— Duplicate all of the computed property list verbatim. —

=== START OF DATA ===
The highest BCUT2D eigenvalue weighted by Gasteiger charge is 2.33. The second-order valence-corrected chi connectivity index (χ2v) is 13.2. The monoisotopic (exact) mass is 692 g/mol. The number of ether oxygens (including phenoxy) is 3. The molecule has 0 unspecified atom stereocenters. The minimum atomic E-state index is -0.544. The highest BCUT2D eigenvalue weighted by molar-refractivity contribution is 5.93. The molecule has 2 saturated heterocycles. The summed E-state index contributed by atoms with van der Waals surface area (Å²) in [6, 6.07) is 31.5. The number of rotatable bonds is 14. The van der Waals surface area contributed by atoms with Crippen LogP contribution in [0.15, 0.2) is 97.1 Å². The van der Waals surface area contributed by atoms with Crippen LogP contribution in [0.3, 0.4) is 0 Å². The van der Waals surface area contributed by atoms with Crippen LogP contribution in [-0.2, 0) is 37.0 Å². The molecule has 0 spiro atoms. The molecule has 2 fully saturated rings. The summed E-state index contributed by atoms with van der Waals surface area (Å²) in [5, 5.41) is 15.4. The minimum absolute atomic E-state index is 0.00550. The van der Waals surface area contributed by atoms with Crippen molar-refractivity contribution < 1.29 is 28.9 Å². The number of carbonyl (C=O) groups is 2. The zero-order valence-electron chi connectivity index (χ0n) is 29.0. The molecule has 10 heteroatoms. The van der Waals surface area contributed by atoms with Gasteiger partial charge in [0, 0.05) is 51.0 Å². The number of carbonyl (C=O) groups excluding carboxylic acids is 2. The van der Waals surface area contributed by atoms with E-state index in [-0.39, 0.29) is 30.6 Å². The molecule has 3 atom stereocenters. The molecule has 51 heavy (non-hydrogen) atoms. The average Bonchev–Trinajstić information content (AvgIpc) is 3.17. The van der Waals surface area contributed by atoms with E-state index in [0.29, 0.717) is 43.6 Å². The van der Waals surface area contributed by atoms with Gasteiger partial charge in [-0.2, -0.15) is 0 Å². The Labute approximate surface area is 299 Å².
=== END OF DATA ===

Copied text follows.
The highest BCUT2D eigenvalue weighted by Gasteiger charge is 2.33. The second-order valence-corrected chi connectivity index (χ2v) is 13.2. The monoisotopic (exact) mass is 692 g/mol. The number of ether oxygens (including phenoxy) is 3. The molecule has 0 unspecified atom stereocenters. The minimum atomic E-state index is -0.544. The highest BCUT2D eigenvalue weighted by molar-refractivity contribution is 5.93. The molecule has 2 saturated heterocycles. The summed E-state index contributed by atoms with van der Waals surface area (Å²) in [6, 6.07) is 31.5. The number of rotatable bonds is 14. The van der Waals surface area contributed by atoms with Crippen LogP contribution in [0.15, 0.2) is 97.1 Å². The van der Waals surface area contributed by atoms with Crippen LogP contribution in [0.3, 0.4) is 0 Å². The van der Waals surface area contributed by atoms with Crippen LogP contribution in [-0.2, 0) is 37.0 Å². The molecule has 0 spiro atoms. The molecule has 2 fully saturated rings. The summed E-state index contributed by atoms with van der Waals surface area (Å²) in [5, 5.41) is 15.4. The minimum absolute atomic E-state index is 0.00550. The van der Waals surface area contributed by atoms with Crippen molar-refractivity contribution < 1.29 is 28.9 Å². The number of carbonyl (C=O) groups is 2. The zero-order valence-electron chi connectivity index (χ0n) is 29.0. The molecule has 10 heteroatoms. The van der Waals surface area contributed by atoms with Gasteiger partial charge in [0, 0.05) is 51.0 Å². The number of carbonyl (C=O) groups excluding carboxylic acids is 2. The van der Waals surface area contributed by atoms with E-state index in [-0.39, 0.29) is 30.6 Å². The molecule has 3 atom stereocenters. The molecule has 51 heavy (non-hydrogen) atoms. The average Bonchev–Trinajstić information content (AvgIpc) is 3.17. The van der Waals surface area contributed by atoms with E-state index in [0.29, 0.717) is 43.6 Å². The van der Waals surface area contributed by atoms with Gasteiger partial charge in [-0.2, -0.15) is 0 Å². The Labute approximate surface area is 299 Å².